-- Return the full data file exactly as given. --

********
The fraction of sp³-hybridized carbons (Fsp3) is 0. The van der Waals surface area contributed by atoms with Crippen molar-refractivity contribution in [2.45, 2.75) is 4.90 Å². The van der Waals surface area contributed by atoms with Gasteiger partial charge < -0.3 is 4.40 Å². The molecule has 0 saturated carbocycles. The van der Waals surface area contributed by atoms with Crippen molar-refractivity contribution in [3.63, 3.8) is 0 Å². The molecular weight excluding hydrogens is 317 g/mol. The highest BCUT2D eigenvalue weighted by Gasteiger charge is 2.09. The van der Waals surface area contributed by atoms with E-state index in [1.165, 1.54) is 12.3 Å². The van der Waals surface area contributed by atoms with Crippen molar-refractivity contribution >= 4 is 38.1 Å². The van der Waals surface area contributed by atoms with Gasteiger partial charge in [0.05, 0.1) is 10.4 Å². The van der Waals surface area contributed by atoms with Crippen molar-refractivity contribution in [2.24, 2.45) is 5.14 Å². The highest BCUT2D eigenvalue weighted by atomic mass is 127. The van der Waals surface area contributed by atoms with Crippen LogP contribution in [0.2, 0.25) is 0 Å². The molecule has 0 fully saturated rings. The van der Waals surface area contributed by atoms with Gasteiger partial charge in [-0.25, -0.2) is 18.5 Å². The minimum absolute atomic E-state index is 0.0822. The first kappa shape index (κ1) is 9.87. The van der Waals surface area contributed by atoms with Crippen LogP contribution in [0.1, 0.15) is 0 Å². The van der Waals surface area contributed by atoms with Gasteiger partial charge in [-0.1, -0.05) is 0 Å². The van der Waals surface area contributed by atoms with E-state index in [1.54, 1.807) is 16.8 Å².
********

The fraction of sp³-hybridized carbons (Fsp3) is 0. The van der Waals surface area contributed by atoms with Crippen molar-refractivity contribution in [2.45, 2.75) is 4.90 Å². The van der Waals surface area contributed by atoms with Gasteiger partial charge < -0.3 is 4.40 Å². The molecule has 0 saturated carbocycles. The van der Waals surface area contributed by atoms with Crippen molar-refractivity contribution in [3.63, 3.8) is 0 Å². The molecular weight excluding hydrogens is 317 g/mol. The highest BCUT2D eigenvalue weighted by Gasteiger charge is 2.09. The van der Waals surface area contributed by atoms with E-state index in [1.165, 1.54) is 12.3 Å². The van der Waals surface area contributed by atoms with Crippen molar-refractivity contribution >= 4 is 38.1 Å². The van der Waals surface area contributed by atoms with Gasteiger partial charge in [0.05, 0.1) is 10.4 Å². The van der Waals surface area contributed by atoms with Crippen molar-refractivity contribution in [2.24, 2.45) is 5.14 Å². The highest BCUT2D eigenvalue weighted by atomic mass is 127. The van der Waals surface area contributed by atoms with Crippen LogP contribution in [0.2, 0.25) is 0 Å². The molecule has 0 fully saturated rings. The van der Waals surface area contributed by atoms with Gasteiger partial charge in [-0.25, -0.2) is 18.5 Å². The minimum absolute atomic E-state index is 0.0822. The first kappa shape index (κ1) is 9.87. The van der Waals surface area contributed by atoms with Crippen LogP contribution in [0.1, 0.15) is 0 Å². The van der Waals surface area contributed by atoms with Gasteiger partial charge in [-0.1, -0.05) is 0 Å². The van der Waals surface area contributed by atoms with E-state index in [1.54, 1.807) is 16.8 Å².